This blog’s new name is…

OK, cheers for all your (60 ish) suggestions. Some excellent ones, and some truly terrible ones! I’ve picked my favourites and put them up as a poll on the right-hand-side. So it’s now up to you. Vote away.

What Rick says…

Michael Vaughan and others yesterday visited an area devastated by Pakistan’s earthquake. And the other day, Rick asked: What is cricket doing for the earthquake victims?

I suppose I’d like to ask: what can anyone really do for the victims? Does the sight of wealthy western people who play a sport for a living, travelling to an earthquake-devastated region make your blood boil? It’s something I’ve never quite grasped, nor worked out whether I feel angry or bitter about. Yes, it’s a nice gesture for Vaughan to go and say hello – but what can he, or any of his team-mates, actually do?

Bob Woolmer speaks about the use of technology

We initially were wary that a certain Bob Woolmer had emailed in – but sure enough, it was he, and he wrote a very interesting response on our new blog, Wicket to Wicket, about the use of technology in aiding umpiring. Check it out.

Aye up, and “Shot, boy”

Two abiding memories of this summer’s Ashes, for me, are from Geoff Boycott. “Shot, boy, shot,” to Andrew Flintoff’s straight-drive. And “Out. Out. No-ball, No-ball! Oooh, bad luck you Aussies!” when Glenn McGrath (yes – him) non-bowled Michael Vaughan.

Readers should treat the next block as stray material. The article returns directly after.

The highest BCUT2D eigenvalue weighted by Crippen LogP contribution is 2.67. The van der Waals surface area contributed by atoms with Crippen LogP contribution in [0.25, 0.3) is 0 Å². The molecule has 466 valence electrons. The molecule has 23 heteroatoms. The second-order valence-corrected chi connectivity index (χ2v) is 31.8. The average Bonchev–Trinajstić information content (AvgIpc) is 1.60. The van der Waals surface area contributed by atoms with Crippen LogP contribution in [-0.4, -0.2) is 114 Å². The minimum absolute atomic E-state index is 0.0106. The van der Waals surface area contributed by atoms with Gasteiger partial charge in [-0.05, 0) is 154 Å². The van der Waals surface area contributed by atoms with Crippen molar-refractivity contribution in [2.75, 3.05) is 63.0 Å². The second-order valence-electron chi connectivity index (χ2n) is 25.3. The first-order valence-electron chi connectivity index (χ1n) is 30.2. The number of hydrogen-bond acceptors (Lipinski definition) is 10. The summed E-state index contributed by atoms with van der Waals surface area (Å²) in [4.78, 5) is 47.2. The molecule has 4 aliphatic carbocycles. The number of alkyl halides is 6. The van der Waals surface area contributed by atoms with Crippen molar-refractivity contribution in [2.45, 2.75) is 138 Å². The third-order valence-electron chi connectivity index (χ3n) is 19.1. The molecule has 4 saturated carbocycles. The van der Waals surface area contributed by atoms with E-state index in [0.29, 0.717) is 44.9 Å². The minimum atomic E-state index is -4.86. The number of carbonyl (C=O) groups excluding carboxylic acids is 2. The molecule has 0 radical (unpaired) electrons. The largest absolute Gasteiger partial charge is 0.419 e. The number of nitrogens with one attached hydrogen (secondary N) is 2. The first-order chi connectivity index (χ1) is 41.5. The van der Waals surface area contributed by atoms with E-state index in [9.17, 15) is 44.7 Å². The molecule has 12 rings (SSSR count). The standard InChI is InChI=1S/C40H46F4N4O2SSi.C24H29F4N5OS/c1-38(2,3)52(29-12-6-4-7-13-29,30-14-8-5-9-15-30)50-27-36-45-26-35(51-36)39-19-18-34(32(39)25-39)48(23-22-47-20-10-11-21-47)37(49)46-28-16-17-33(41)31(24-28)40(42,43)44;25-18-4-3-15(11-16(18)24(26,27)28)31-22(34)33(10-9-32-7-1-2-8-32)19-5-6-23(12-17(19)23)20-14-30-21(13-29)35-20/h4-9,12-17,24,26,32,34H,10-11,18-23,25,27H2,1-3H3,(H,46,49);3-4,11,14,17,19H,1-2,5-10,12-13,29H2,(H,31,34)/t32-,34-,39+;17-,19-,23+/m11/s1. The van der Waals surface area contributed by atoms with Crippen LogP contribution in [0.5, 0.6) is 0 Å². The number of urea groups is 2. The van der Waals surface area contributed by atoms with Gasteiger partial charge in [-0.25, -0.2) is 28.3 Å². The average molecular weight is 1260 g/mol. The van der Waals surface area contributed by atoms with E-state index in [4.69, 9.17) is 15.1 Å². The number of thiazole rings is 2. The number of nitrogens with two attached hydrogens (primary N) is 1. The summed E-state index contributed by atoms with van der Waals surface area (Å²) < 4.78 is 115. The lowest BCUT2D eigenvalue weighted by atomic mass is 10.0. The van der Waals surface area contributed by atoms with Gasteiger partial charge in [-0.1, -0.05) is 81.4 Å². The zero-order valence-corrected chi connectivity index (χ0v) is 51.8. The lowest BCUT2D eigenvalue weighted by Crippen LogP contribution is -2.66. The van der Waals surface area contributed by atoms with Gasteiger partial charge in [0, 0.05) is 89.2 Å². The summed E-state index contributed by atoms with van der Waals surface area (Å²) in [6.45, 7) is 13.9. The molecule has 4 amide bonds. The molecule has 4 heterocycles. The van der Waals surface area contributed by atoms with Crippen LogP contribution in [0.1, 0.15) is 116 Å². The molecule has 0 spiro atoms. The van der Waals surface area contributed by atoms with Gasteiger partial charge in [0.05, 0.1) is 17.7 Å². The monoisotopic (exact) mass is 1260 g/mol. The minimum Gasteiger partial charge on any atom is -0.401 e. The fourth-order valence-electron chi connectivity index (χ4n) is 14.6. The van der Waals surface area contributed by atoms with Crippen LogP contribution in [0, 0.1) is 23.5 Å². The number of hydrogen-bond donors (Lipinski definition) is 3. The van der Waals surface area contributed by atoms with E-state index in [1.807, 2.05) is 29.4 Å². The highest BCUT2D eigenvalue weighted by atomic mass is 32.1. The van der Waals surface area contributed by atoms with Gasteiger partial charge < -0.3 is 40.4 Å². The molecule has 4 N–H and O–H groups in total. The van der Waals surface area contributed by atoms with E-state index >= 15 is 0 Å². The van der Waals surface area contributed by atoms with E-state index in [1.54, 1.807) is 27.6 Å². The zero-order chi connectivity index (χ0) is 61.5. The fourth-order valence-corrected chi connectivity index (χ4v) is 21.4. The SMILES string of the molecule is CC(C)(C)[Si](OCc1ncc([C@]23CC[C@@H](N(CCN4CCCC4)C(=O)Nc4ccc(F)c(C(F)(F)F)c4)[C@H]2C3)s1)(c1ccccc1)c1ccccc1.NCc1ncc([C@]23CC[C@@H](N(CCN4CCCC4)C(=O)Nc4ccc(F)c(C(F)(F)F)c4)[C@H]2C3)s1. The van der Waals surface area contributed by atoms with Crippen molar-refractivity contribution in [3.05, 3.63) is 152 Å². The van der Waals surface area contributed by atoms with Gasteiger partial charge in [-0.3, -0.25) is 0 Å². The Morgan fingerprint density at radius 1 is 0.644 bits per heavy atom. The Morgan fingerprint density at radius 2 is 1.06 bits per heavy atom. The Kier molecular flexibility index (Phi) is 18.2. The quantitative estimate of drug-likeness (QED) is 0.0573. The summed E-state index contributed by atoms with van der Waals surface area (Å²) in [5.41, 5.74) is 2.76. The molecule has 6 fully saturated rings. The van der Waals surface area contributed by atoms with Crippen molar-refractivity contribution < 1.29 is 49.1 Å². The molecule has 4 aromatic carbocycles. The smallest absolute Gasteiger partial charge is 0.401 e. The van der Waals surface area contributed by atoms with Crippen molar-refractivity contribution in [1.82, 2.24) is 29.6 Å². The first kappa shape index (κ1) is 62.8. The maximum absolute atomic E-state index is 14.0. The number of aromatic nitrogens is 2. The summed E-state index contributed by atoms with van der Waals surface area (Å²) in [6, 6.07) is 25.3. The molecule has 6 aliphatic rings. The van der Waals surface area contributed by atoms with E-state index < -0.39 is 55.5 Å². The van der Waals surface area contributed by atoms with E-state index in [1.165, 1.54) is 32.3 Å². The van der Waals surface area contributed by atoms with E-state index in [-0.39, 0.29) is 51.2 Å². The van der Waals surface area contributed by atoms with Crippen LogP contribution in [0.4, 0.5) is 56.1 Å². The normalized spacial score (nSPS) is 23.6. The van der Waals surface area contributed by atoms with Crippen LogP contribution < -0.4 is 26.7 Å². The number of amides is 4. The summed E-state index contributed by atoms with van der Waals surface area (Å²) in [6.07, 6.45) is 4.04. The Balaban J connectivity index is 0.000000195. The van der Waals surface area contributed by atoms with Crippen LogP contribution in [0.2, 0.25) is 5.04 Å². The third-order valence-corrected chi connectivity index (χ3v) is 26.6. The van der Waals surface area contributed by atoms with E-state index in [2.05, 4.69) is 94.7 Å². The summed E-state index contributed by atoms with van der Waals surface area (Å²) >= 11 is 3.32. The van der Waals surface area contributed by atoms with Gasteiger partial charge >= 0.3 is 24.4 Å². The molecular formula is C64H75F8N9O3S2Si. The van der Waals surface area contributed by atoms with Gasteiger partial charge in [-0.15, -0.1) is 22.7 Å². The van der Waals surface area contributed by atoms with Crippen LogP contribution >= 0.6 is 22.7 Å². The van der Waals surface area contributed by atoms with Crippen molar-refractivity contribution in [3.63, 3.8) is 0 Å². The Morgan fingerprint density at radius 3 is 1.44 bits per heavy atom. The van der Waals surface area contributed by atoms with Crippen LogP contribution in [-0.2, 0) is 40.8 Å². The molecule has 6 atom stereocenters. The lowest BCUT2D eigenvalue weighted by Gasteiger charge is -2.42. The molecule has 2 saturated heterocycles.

So it’s excellent news to hear the miserable git par excellence has joined the BBC’s commentary team on Test Match Special, for England’s tour of Pakistan. Hurrah. Go for it, Boycs!

Hansie Cronje: The Movie

Franz Cronje, Hansie’s elder brother, has said a film is to be made of the former South African captain:

“We started on the script more than a year ago and a lot of work has been put into it…”

His book has been flying off the shelves in South Africa.

The Corridor’s doors are closing

Unfortunately I’m going to have to change the name of the blog quite soon, for I am infringing a registered trademark (“The Corridor of Uncertainty,” obviously). So – add your thoughts as to what I should rename it and, in a few days, I’ll pick the top 5 and run a poll. I’m not suggesting I’ll choose any of your suggestions, but it ought to keep you busy for a few minutes.

Get creative!

Hoggard’s Pot Noodles and recipe for a successful marriage

Also put this on Cricinfo’s Surfer, a particularly good article from Matthew Hoggard ahead of his trip to Pakistan:

The main downside to touring is two months spent away from my wife, family and dogs. Our wives tend to decide among themselves whether or not to accompany us on tour and they are not coming this time, but will probably come to India with us after Christmas. It’s never easy to spend so long away from your family, although if you ask Sarah, my wife, she might tell you that having a husband who goes away for weeks at a time is the recipe for a happy marriage.

Full article at The Times.